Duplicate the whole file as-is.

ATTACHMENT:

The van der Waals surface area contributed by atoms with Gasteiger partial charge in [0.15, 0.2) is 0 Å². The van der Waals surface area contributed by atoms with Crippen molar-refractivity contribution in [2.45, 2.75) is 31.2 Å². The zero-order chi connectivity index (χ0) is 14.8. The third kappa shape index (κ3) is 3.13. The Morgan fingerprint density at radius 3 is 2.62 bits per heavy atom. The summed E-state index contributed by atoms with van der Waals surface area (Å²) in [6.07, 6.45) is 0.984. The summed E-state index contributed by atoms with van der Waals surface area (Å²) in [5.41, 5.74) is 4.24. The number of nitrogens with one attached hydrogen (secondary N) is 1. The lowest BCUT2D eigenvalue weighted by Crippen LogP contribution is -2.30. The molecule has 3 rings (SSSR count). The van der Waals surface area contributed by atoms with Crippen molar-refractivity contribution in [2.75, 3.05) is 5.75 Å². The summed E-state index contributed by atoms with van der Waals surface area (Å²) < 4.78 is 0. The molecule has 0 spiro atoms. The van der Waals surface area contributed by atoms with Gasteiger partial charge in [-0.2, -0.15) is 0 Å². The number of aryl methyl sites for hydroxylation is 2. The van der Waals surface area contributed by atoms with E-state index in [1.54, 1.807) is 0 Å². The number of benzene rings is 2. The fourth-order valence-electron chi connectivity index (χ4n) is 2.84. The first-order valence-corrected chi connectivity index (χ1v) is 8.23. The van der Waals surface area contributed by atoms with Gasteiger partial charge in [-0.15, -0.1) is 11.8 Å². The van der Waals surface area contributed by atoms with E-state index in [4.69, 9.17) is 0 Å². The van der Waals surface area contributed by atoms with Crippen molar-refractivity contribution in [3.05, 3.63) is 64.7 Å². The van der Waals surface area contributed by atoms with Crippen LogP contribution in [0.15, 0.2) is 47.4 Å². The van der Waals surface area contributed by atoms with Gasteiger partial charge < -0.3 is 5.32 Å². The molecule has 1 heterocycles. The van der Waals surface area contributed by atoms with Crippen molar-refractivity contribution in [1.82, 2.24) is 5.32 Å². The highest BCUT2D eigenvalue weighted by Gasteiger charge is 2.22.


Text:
The van der Waals surface area contributed by atoms with Gasteiger partial charge in [0.15, 0.2) is 0 Å². The van der Waals surface area contributed by atoms with Crippen molar-refractivity contribution in [2.45, 2.75) is 31.2 Å². The zero-order chi connectivity index (χ0) is 14.8. The third kappa shape index (κ3) is 3.13. The Morgan fingerprint density at radius 3 is 2.62 bits per heavy atom. The summed E-state index contributed by atoms with van der Waals surface area (Å²) in [6.07, 6.45) is 0.984. The summed E-state index contributed by atoms with van der Waals surface area (Å²) in [5.41, 5.74) is 4.24. The number of nitrogens with one attached hydrogen (secondary N) is 1. The lowest BCUT2D eigenvalue weighted by Crippen LogP contribution is -2.30. The molecule has 3 rings (SSSR count). The van der Waals surface area contributed by atoms with Crippen molar-refractivity contribution in [2.75, 3.05) is 5.75 Å². The summed E-state index contributed by atoms with van der Waals surface area (Å²) < 4.78 is 0. The molecule has 0 spiro atoms. The van der Waals surface area contributed by atoms with Gasteiger partial charge in [-0.2, -0.15) is 0 Å². The number of aryl methyl sites for hydroxylation is 2. The van der Waals surface area contributed by atoms with E-state index in [1.54, 1.807) is 0 Å². The number of benzene rings is 2. The fourth-order valence-electron chi connectivity index (χ4n) is 2.84. The first-order valence-corrected chi connectivity index (χ1v) is 8.23. The van der Waals surface area contributed by atoms with Gasteiger partial charge in [-0.15, -0.1) is 11.8 Å². The van der Waals surface area contributed by atoms with E-state index in [4.69, 9.17) is 0 Å². The van der Waals surface area contributed by atoms with Crippen molar-refractivity contribution in [3.05, 3.63) is 64.7 Å². The van der Waals surface area contributed by atoms with Crippen LogP contribution in [0.15, 0.2) is 47.4 Å². The van der Waals surface area contributed by atoms with Gasteiger partial charge < -0.3 is 5.32 Å². The molecule has 1 heterocycles. The van der Waals surface area contributed by atoms with Crippen molar-refractivity contribution in [1.82, 2.24) is 5.32 Å². The highest BCUT2D eigenvalue weighted by Gasteiger charge is 2.22.